In late December, Dexter Akanno was at the Rancho Mirage Invitational with Valencia basketball when he got a notification on his phone. He received a direct message through Instagram.
From Steve Nash.
“He was just like, berserk,” said CJ Finley, a teammate of Akanno’s. “He was showing all of us. Like, Steve Nash? Are you kidding me? Going crazy. He can’t believe it’s happening, and neither can we.”
Akanno was hand-picked, along with several other players, by the former NBA star as a winner of Nash’s “Give and Go” contest. Hundreds of basketball players ages 12 to 18 entered the contest with the hopes of winning the prize of a one-on-one coaching session from Nash himself.
MORE: Senior-laden Valencia boys basketball team eager to prove itself
The Valencia senior received his coaching session on Tuesday at a park in Manhattan Beach.
When asked about the session, a lazy smile spread across Akanno’s face and an almost-dreamy look surfaced in his eyes.
“We talked about shooting and pick and roll and just being a better leader,” he said.
“It’s just crazy. I’ve always looked up to him,” continued Akanno. “I can’t have anybody better train me and for me to learn from. He just has so much knowledge and it was only two hours, but those two hours really changed my life.”
Nash posted a video to his YouTube channel on Jan. 5 detailing some of the players he was looking at for “Give and Go” and spent a significant amount of time talking about Akanno’s submission.
“Good shooting stroke, athletic,” Nash said as he analyzed Akanno’s recruiting video. “He’s got his head up.”
Nash also read aloud the point guard’s written portion of the submission, which detailed his college interests, his “mamba mentality,” and his future basketball goals, which include playing professionally.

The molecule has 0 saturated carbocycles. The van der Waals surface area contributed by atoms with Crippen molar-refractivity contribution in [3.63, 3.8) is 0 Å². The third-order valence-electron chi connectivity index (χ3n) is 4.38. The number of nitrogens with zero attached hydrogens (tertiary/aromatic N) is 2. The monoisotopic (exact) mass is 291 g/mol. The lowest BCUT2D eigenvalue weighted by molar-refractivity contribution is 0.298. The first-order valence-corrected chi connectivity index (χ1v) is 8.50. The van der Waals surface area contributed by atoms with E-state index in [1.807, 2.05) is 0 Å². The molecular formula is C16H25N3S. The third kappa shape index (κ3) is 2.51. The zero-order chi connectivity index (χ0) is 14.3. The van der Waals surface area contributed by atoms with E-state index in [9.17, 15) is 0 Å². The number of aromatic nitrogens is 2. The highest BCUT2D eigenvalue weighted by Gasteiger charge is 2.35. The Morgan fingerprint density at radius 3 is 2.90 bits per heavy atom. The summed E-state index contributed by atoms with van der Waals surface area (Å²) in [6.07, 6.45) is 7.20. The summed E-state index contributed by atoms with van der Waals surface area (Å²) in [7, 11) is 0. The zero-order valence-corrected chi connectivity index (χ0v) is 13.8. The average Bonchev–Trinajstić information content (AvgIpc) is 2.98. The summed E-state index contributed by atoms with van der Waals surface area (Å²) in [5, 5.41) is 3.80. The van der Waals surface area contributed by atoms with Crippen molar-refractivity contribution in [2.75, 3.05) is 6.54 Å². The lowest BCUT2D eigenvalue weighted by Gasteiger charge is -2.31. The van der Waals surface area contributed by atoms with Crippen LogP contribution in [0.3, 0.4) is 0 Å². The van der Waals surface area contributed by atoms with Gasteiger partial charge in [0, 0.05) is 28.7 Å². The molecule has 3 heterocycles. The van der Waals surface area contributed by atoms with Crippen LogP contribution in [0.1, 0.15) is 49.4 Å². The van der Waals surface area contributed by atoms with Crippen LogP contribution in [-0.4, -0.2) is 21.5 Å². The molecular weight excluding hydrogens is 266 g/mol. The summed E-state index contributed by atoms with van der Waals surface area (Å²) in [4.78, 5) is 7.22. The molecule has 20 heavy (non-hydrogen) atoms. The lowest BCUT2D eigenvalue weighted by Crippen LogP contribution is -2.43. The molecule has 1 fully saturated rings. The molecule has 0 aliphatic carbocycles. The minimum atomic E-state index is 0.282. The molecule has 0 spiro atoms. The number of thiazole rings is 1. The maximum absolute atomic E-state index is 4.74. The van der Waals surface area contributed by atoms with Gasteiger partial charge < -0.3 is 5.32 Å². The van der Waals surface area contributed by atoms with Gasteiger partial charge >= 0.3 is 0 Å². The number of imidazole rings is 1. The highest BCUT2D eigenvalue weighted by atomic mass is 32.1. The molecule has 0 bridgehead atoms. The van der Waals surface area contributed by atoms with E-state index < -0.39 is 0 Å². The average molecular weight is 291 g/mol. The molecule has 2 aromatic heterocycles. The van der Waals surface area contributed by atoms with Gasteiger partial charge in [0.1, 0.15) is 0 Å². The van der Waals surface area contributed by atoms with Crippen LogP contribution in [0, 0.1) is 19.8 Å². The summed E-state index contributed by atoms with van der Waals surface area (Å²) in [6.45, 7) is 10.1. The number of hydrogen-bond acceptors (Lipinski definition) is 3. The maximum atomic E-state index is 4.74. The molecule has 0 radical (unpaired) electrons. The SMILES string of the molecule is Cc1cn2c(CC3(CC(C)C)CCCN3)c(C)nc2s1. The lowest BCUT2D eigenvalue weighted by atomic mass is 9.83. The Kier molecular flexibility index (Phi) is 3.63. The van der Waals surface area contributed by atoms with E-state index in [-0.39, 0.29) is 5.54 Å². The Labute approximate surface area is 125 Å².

“The meaning of mamba mentality is just zoning out everything, all the background noise and just staying focused on that one goal.
“And whatever is happening at home, whatever is happening at school, I’ve just got to zone out and just play the game. Go towards that one goal, which is winning.”
Part of that mentality, for Akanno, is independently practicing at 5:30 a.m. and then independently again after the Valencia team practice seven days a week.
It’s paid off – Vikings basketball coach Bill Bedgood estimates that he’s been contacted by eight to 10 Division 1 basketball coaches about Akanno.
“I’ve never had a kid that works harder than that,” Bedgood said. “I remember a week we lost a game early in the season, one I thought we should’ve had and we were playing a much better team the next day. He was here at 5:30 a.m. getting shots up after a disappointing night before.”
Akanno said his father would always show the sports section of the newspaper – particularly the basketball games – to him when he was young.
He was uninterested in the sport until about eight years old when he began playing for Impact Basketball. At first, he wasn’t very good. But Akanno wouldn’t rest until he was the best he could be.
Years later, that mindset hasn’t faded.
“When people get him pretty pissed off, there’s no stopping this kid,” Finley said. “He always has a chip on his shoulder and always feels like he has something to prove and he just goes out there. That’s why he’s one of the top players the valley.”